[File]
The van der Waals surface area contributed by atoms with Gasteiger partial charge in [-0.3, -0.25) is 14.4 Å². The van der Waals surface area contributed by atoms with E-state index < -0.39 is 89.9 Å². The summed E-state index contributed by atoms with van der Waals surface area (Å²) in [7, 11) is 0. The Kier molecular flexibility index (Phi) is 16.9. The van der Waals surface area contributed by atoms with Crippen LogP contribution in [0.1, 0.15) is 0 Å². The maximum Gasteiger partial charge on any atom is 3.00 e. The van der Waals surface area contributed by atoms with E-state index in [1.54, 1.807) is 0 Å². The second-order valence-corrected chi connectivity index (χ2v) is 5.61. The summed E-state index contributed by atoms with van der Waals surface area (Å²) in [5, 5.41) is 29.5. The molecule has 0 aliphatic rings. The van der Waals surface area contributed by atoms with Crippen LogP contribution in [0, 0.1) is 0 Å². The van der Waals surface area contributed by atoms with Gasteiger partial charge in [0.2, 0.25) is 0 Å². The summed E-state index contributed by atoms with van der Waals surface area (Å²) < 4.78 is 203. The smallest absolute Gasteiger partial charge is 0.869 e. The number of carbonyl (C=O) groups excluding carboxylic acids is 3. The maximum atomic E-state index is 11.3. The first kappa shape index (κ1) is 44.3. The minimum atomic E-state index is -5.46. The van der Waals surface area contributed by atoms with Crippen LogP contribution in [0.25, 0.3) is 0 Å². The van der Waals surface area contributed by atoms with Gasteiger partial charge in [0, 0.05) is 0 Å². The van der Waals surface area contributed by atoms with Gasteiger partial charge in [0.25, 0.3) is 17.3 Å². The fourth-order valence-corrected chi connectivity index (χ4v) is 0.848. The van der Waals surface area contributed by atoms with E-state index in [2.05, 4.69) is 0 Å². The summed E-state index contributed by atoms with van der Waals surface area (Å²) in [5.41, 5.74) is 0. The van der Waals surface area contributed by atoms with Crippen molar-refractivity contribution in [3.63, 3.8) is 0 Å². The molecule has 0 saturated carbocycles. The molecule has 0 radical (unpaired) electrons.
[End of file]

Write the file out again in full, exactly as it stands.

The van der Waals surface area contributed by atoms with Gasteiger partial charge in [-0.3, -0.25) is 14.4 Å². The van der Waals surface area contributed by atoms with E-state index < -0.39 is 89.9 Å². The summed E-state index contributed by atoms with van der Waals surface area (Å²) in [7, 11) is 0. The Kier molecular flexibility index (Phi) is 16.9. The van der Waals surface area contributed by atoms with Crippen LogP contribution in [0.1, 0.15) is 0 Å². The maximum Gasteiger partial charge on any atom is 3.00 e. The van der Waals surface area contributed by atoms with E-state index in [1.54, 1.807) is 0 Å². The second-order valence-corrected chi connectivity index (χ2v) is 5.61. The summed E-state index contributed by atoms with van der Waals surface area (Å²) in [5, 5.41) is 29.5. The molecule has 0 aliphatic rings. The van der Waals surface area contributed by atoms with Crippen LogP contribution in [0, 0.1) is 0 Å². The van der Waals surface area contributed by atoms with Gasteiger partial charge in [0.2, 0.25) is 0 Å². The summed E-state index contributed by atoms with van der Waals surface area (Å²) < 4.78 is 203. The smallest absolute Gasteiger partial charge is 0.869 e. The number of carbonyl (C=O) groups excluding carboxylic acids is 3. The maximum atomic E-state index is 11.3. The first kappa shape index (κ1) is 44.3. The minimum atomic E-state index is -5.46. The van der Waals surface area contributed by atoms with Crippen LogP contribution in [0.25, 0.3) is 0 Å². The van der Waals surface area contributed by atoms with Gasteiger partial charge in [0, 0.05) is 0 Å². The van der Waals surface area contributed by atoms with Gasteiger partial charge in [0.25, 0.3) is 17.3 Å². The fourth-order valence-corrected chi connectivity index (χ4v) is 0.848. The van der Waals surface area contributed by atoms with E-state index in [2.05, 4.69) is 0 Å². The summed E-state index contributed by atoms with van der Waals surface area (Å²) in [5.41, 5.74) is 0. The van der Waals surface area contributed by atoms with Crippen molar-refractivity contribution in [3.63, 3.8) is 0 Å². The molecule has 0 saturated carbocycles. The molecule has 0 radical (unpaired) electrons.